Writing and Preserving Software Patents
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Learn how your company's patents stand in the eyes of the court and how to recognize when a patent claim may be successful.Every industry relies on software in some form, from financial services to clinical diagnostics and bioinformatics to supply chain management. It's important to protect software innovations through strong patents, but this has been difficult in recent years due to decisions on patent subject matter eligibility from the Supreme Court and Federal Circuit. Dozens of issued patents have been invalidated in precedential decisions, and thousands more stand on shaky ground. Are business methods and software still patentable? Are your issued patents still valid? Even if you do manage to get your application granted by the patent office, will a court just throw it out? This topic examines recent patent eligibility jurisprudence including the USPTO's own internal guidance and training for patent examiners, and will help you understand the eligibility tests applied by the patent office and courts. The material also provides tips and strategies for application drafting and patent prosecution to obtain strong, valid patents; and conversely to identify issued patents that are vulnerable to invalidation. Identifying potentially invalid patents in their own portfolios may help companies avoid costly and unsuccessful litigation. Accused infringers will also be better able to negotiate settlements or avoid litigation once able to identify and articulate weaknesses in competitors' patents. This information is critical for patent prosecutors, litigators, and corporate IP counsel to obtain and enforce strong patent protection.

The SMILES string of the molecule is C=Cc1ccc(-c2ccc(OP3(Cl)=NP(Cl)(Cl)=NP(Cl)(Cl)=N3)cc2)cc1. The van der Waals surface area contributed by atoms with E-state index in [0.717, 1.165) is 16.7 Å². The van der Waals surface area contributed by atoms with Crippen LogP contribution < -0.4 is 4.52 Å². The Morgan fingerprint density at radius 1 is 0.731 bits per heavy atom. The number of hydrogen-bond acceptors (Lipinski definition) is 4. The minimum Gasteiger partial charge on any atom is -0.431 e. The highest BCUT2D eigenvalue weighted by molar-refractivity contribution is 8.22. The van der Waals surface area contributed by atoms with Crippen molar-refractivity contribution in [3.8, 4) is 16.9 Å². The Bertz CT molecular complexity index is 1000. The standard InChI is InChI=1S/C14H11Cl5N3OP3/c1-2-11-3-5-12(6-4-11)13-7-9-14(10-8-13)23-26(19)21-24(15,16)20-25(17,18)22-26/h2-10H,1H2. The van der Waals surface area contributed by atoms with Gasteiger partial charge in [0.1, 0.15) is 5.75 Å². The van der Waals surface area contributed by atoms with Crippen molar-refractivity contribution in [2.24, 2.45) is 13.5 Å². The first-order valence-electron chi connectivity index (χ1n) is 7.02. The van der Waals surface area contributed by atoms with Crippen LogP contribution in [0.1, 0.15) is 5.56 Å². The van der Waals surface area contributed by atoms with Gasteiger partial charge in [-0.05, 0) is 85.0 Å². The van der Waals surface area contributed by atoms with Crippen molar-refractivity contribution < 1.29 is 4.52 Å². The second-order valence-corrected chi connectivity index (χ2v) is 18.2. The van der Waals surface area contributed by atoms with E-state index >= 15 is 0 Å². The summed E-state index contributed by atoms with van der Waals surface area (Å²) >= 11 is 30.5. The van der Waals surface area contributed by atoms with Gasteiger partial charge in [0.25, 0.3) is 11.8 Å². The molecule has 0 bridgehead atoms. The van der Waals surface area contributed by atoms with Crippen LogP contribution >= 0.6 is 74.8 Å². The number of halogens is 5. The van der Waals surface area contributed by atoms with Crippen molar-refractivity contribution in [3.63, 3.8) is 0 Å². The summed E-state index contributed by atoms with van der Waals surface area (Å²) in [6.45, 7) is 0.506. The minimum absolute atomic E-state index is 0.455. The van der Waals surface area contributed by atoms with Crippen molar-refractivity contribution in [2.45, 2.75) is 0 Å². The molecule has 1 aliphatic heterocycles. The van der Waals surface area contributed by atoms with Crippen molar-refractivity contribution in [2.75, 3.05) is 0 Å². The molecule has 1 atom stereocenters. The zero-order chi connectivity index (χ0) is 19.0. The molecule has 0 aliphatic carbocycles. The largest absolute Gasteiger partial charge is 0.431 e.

AuthorsDaniel Rose, Foley & Lardner LLP
Patent Subject Matter Eligibility Under 35 U.S.C. §101
• Supreme Court and Federal Circuit Jurisprudence: Bilski v. Kappos, Mayo v. Prometheus, Alice Corp. v. CLS Bank
• The USPTO's Guidance to Examiners: A Different Test? Ex Parte Amancherla, Ex Parte Cummings, Ex Parte Cortina
• Synergizing the Federal Circuit's Decisions With the USPTO's Two-Prong Test: SRI International v. Cisco, Bridge and Post v. Verizon Communications, Uniloc v. ADP, American Axle v. Neapco, KPN v. Gemalto
Particular Issues With Software Patents and 35 U.S.C. §112
• Functional Claiming: What's the Structure of a Module?
• Williamson v. Citrix Online and the USPTO's Guidance to Examiners
• Recent Decisions Invalidating Patents Under 35 U.S.C. §112 Rather Than §101: Ex Parte Ehlers, Ex Parte Mauri, Taylor v. Iancu
Strategies for Application Drafting and Prosecution
• Drafting Tips: Functionality, Complexity, Problem Solving, and Steering Applications
• Prosecution Tips: Examiner and Art Group Allowance Rates; Arguments That Don't Work, and Arguments That Do
Conclusion and Question